“Bold Crossings of the Gender Line” is the title of a recent article in the Fashion & Style section of The New York Times. The two opening paragraphs set up the premise:

It’s certainly a statement on our times that, in the same month, James Franco graces the covers of GQ and Candy. In GQ, he appears in a moody head shot. In Candy, a style magazine dedicated to what it calls the “transversal” — that is, transsexuality, transvestism, cross-dressing, androgyny and any combination thereof — Mr. Franco, shot by Terry Richardson, vamps in trowel-applied makeup, heavy jewelry and a woman’s dominatrix-style power suit.

Candy, it turns out, is but one of the more visible bits of evidence that 2010 will be remembered as the year of the transsexual. Yes, Mr. Franco is just dressing up and doesn’t feel he was born the wrong sex. But it is a grand gesture of solidarity with gender nonconformists and certainly hasn’t affected attendance at “127 Hours.”

The Grey Lady declares another “trend” is born—”2010 will be remembered as the year of the transsexual.” OK, what else ya got to support this “trend”?

Well, this time the Times actually cited much more evidence than they usually do for such claims. Hmmm, could they be right?

They cite:

  • Marc Jacobs posing on the cover of Industrie in one of his women’s designs
  • Lady Gaga posing as male model Jo Calderone in the Japanese Vogue Hommes
  • The story of the mother who allowed her 5-year-old son to dress like Daphne from Scooby-Doo
  • Simon & Schuster publishing My Princess Boy, a children’s book about a boy who wears pink gowns
  • And a few more examples (Oprah, other related coverage in magazines, etc.)

The inclusion of transsexual model Lea T. in Givenchy’s fall advertising campaign is also cited. The story of Lea T. surely does bolster their premise:

Ms. T. wasn’t outed by the news media. In fact, it was a condition of her agreeing to do the ad that Mr. Tisci mention in interviews that she was transgender.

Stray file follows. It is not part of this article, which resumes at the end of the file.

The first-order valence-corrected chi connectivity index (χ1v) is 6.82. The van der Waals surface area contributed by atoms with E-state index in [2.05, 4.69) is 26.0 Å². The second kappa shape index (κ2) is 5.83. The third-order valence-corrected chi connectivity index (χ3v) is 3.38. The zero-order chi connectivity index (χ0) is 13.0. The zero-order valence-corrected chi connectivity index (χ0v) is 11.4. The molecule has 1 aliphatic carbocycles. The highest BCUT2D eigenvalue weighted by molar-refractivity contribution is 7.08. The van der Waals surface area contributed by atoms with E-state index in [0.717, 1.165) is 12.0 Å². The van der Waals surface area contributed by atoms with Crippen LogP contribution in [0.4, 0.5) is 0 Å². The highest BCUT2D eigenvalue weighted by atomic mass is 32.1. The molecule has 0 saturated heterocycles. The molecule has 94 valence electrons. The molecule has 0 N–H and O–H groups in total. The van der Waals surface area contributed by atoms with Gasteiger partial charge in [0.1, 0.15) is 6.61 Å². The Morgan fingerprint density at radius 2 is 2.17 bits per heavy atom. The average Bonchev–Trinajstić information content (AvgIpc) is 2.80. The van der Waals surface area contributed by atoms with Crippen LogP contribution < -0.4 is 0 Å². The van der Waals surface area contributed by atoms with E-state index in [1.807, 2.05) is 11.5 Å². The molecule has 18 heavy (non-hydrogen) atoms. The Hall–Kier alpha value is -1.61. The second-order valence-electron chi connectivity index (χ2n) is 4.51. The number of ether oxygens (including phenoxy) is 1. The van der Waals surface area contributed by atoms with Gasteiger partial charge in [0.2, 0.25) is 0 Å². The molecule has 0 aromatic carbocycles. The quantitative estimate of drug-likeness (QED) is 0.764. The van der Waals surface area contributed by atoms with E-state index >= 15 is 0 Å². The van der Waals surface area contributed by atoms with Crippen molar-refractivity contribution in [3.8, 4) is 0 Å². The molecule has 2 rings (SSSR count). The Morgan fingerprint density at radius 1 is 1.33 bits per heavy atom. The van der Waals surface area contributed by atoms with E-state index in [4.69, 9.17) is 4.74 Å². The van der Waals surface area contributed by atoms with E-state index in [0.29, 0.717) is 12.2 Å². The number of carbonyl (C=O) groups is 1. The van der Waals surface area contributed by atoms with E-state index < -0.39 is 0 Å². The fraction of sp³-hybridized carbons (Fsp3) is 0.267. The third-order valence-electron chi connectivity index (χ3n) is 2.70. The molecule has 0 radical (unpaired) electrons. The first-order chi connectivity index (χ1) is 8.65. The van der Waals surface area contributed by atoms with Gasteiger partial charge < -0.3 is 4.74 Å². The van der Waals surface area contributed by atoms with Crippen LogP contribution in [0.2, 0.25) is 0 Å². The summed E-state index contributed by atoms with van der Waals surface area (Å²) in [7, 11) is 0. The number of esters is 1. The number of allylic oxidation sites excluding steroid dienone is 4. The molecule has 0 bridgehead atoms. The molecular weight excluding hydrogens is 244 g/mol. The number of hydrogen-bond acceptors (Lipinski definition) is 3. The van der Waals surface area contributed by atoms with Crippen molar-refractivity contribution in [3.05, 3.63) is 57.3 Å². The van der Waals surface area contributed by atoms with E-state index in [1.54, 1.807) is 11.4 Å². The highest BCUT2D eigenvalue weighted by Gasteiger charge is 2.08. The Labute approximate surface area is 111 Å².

“When you are a transsexual, you look for your future, and you can’t see it,” Ms. T. said. “I thought this would be a nice message for another tranny: ‘Look, we can be the same as other girls and boys.’ It’s small, but it makes you feel like you have a little chance.”

The Times even handled the tricky situation of using the usually pejorative “tranny” appropriately (at least in my journalistic mind), which is only in a quote.

The article also cites the story of President Obama’s boyhood nanny in Indonesia:

The only thing that would have raised more awareness of trans people would have been a link with the president — even better, a link that rhymed. That’s when the “tranny nanny,” Barack Obama’s transvestite nanny from his boyhood in Jakarta, Indonesia, was discovered and made headlines.

I have no problem with the inclusion of this example, but I do have issues with “tranny nanny” and “transvestite” as they are used in the article.

Yes, “tranny nanny” is in quotes, but was it really necessary to include? I understand the argument that the term was being quoted from other media sources and therefore fair game. However, even if something is fair game, it’s still up to the discretion of a media outlet whether to use. It seems to me that it was included more for titillation and less for journalistic value.

Now, “transvestite” is another matter. The NLGJA stylebook supplement is rather clear on its use: “Avoid. See cross-dresser.” I couldn’t agree more. The Times should have used “cross-dressing nanny” and should have known better. In an article so fraught with peril in its use of transgender-related words, the Times was doing so well until “transvestite” reared its head.

I admit the Times put forth a convincing case, but I’ll let other people more qualified to comment on such things decide whether “2010 will be remembered as the year of the transsexual.”

However, I do have to ask … Why did they choose to use “transsexual” instead of the broader term “transgender” for that phrase? As with the “tranny nanny” line of thinking, I submit that the “sex” in “transsexual” was too tempting, even though using “transgender” would have been more accurate.